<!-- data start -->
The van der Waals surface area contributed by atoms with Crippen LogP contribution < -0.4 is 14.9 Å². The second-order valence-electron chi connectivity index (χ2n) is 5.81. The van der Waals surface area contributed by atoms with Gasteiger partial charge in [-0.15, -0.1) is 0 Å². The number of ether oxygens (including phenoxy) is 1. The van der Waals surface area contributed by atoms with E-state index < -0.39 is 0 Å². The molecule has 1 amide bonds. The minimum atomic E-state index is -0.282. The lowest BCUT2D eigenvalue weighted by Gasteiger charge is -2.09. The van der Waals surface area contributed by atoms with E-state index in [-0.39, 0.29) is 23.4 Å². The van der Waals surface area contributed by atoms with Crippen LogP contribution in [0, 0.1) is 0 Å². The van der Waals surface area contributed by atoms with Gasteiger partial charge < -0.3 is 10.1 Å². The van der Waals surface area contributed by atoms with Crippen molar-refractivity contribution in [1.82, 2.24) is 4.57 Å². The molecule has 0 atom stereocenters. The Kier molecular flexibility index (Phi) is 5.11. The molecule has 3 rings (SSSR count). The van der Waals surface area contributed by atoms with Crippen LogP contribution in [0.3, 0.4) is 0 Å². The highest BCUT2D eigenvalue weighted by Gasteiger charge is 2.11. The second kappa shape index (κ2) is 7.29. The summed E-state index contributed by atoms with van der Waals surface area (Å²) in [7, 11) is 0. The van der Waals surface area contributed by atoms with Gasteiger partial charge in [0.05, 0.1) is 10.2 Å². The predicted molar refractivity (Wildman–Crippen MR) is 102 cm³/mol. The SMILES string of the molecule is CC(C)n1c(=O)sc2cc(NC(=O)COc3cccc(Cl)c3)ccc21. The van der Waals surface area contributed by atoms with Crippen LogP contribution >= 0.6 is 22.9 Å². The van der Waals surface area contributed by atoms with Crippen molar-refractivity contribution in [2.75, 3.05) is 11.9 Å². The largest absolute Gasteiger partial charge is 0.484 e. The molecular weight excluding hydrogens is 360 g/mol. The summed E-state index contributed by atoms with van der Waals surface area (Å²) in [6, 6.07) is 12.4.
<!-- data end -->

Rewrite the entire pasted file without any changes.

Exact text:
The van der Waals surface area contributed by atoms with Crippen LogP contribution < -0.4 is 14.9 Å². The second-order valence-electron chi connectivity index (χ2n) is 5.81. The van der Waals surface area contributed by atoms with Gasteiger partial charge in [-0.15, -0.1) is 0 Å². The number of ether oxygens (including phenoxy) is 1. The van der Waals surface area contributed by atoms with E-state index < -0.39 is 0 Å². The molecule has 1 amide bonds. The minimum atomic E-state index is -0.282. The lowest BCUT2D eigenvalue weighted by Gasteiger charge is -2.09. The van der Waals surface area contributed by atoms with E-state index in [-0.39, 0.29) is 23.4 Å². The van der Waals surface area contributed by atoms with Crippen LogP contribution in [0, 0.1) is 0 Å². The van der Waals surface area contributed by atoms with Gasteiger partial charge < -0.3 is 10.1 Å². The van der Waals surface area contributed by atoms with Crippen molar-refractivity contribution in [1.82, 2.24) is 4.57 Å². The molecule has 0 atom stereocenters. The Kier molecular flexibility index (Phi) is 5.11. The molecule has 3 rings (SSSR count). The van der Waals surface area contributed by atoms with Crippen LogP contribution in [0.3, 0.4) is 0 Å². The highest BCUT2D eigenvalue weighted by Gasteiger charge is 2.11. The second kappa shape index (κ2) is 7.29. The summed E-state index contributed by atoms with van der Waals surface area (Å²) in [7, 11) is 0. The van der Waals surface area contributed by atoms with Gasteiger partial charge in [0.05, 0.1) is 10.2 Å². The predicted molar refractivity (Wildman–Crippen MR) is 102 cm³/mol. The SMILES string of the molecule is CC(C)n1c(=O)sc2cc(NC(=O)COc3cccc(Cl)c3)ccc21. The van der Waals surface area contributed by atoms with Crippen LogP contribution >= 0.6 is 22.9 Å². The van der Waals surface area contributed by atoms with Crippen molar-refractivity contribution in [2.75, 3.05) is 11.9 Å². The largest absolute Gasteiger partial charge is 0.484 e. The molecular weight excluding hydrogens is 360 g/mol. The summed E-state index contributed by atoms with van der Waals surface area (Å²) in [6, 6.07) is 12.4.